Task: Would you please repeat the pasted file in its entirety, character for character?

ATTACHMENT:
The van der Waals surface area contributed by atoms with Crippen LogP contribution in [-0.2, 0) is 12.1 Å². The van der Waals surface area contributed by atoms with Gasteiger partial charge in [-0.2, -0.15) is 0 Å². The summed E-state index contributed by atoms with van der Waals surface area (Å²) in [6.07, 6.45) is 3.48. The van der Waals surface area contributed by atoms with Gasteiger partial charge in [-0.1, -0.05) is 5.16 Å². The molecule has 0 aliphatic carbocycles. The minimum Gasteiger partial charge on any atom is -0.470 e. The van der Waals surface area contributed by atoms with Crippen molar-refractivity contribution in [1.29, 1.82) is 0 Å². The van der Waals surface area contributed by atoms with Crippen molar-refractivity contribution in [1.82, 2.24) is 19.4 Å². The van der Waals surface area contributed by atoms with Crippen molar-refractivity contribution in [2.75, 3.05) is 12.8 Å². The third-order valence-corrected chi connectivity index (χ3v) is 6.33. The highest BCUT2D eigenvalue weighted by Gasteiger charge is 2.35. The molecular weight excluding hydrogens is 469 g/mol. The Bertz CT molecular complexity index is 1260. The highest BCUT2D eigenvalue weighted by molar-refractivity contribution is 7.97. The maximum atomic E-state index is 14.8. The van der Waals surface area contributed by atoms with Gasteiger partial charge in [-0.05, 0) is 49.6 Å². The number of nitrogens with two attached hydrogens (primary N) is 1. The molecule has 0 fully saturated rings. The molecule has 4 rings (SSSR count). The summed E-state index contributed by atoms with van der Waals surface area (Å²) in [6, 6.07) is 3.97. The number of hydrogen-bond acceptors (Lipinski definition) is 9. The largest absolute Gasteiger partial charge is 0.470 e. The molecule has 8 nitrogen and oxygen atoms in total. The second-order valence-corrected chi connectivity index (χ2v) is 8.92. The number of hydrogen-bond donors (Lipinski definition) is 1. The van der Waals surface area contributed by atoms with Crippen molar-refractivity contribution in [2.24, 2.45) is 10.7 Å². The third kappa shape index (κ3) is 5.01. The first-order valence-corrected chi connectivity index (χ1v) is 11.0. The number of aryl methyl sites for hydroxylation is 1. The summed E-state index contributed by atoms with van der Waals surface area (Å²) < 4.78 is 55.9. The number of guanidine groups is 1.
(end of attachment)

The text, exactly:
The van der Waals surface area contributed by atoms with Crippen LogP contribution in [-0.2, 0) is 12.1 Å². The van der Waals surface area contributed by atoms with Gasteiger partial charge in [-0.2, -0.15) is 0 Å². The summed E-state index contributed by atoms with van der Waals surface area (Å²) in [6.07, 6.45) is 3.48. The van der Waals surface area contributed by atoms with Gasteiger partial charge in [-0.1, -0.05) is 5.16 Å². The molecule has 0 aliphatic carbocycles. The minimum Gasteiger partial charge on any atom is -0.470 e. The van der Waals surface area contributed by atoms with Crippen molar-refractivity contribution in [1.29, 1.82) is 0 Å². The van der Waals surface area contributed by atoms with Crippen molar-refractivity contribution in [1.82, 2.24) is 19.4 Å². The van der Waals surface area contributed by atoms with Crippen molar-refractivity contribution in [2.75, 3.05) is 12.8 Å². The third-order valence-corrected chi connectivity index (χ3v) is 6.33. The highest BCUT2D eigenvalue weighted by Gasteiger charge is 2.35. The molecular weight excluding hydrogens is 469 g/mol. The Bertz CT molecular complexity index is 1260. The highest BCUT2D eigenvalue weighted by molar-refractivity contribution is 7.97. The maximum atomic E-state index is 14.8. The van der Waals surface area contributed by atoms with Gasteiger partial charge in [-0.05, 0) is 49.6 Å². The number of nitrogens with two attached hydrogens (primary N) is 1. The molecule has 0 fully saturated rings. The molecule has 4 rings (SSSR count). The summed E-state index contributed by atoms with van der Waals surface area (Å²) in [6, 6.07) is 3.97. The number of hydrogen-bond acceptors (Lipinski definition) is 9. The largest absolute Gasteiger partial charge is 0.470 e. The molecule has 8 nitrogen and oxygen atoms in total. The second-order valence-corrected chi connectivity index (χ2v) is 8.92. The number of hydrogen-bond donors (Lipinski definition) is 1. The van der Waals surface area contributed by atoms with Crippen molar-refractivity contribution in [2.24, 2.45) is 10.7 Å². The third kappa shape index (κ3) is 5.01. The first-order valence-corrected chi connectivity index (χ1v) is 11.0. The number of aryl methyl sites for hydroxylation is 1. The summed E-state index contributed by atoms with van der Waals surface area (Å²) < 4.78 is 55.9. The number of guanidine groups is 1.